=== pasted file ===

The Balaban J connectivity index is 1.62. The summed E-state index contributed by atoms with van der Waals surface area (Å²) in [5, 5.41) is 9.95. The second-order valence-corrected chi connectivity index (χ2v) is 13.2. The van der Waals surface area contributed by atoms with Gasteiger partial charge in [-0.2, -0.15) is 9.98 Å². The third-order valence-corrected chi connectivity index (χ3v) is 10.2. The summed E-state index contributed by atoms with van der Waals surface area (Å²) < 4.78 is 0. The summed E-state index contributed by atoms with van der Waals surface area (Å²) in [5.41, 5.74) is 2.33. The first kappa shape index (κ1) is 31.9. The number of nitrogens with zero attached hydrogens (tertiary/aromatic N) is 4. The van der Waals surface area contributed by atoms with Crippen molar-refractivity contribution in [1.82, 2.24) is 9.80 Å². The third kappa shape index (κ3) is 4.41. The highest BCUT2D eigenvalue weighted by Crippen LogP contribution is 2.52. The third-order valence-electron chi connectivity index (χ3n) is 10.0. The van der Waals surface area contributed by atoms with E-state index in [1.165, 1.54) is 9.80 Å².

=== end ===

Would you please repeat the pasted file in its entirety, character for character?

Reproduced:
The Balaban J connectivity index is 1.62. The summed E-state index contributed by atoms with van der Waals surface area (Å²) in [5, 5.41) is 9.95. The second-order valence-corrected chi connectivity index (χ2v) is 13.2. The van der Waals surface area contributed by atoms with Gasteiger partial charge in [-0.2, -0.15) is 9.98 Å². The third-order valence-corrected chi connectivity index (χ3v) is 10.2. The summed E-state index contributed by atoms with van der Waals surface area (Å²) < 4.78 is 0. The summed E-state index contributed by atoms with van der Waals surface area (Å²) in [5.41, 5.74) is 2.33. The first kappa shape index (κ1) is 31.9. The number of nitrogens with zero attached hydrogens (tertiary/aromatic N) is 4. The van der Waals surface area contributed by atoms with Crippen molar-refractivity contribution in [1.82, 2.24) is 9.80 Å². The third kappa shape index (κ3) is 4.41. The highest BCUT2D eigenvalue weighted by Crippen LogP contribution is 2.52. The third-order valence-electron chi connectivity index (χ3n) is 10.0. The van der Waals surface area contributed by atoms with E-state index in [1.165, 1.54) is 9.80 Å².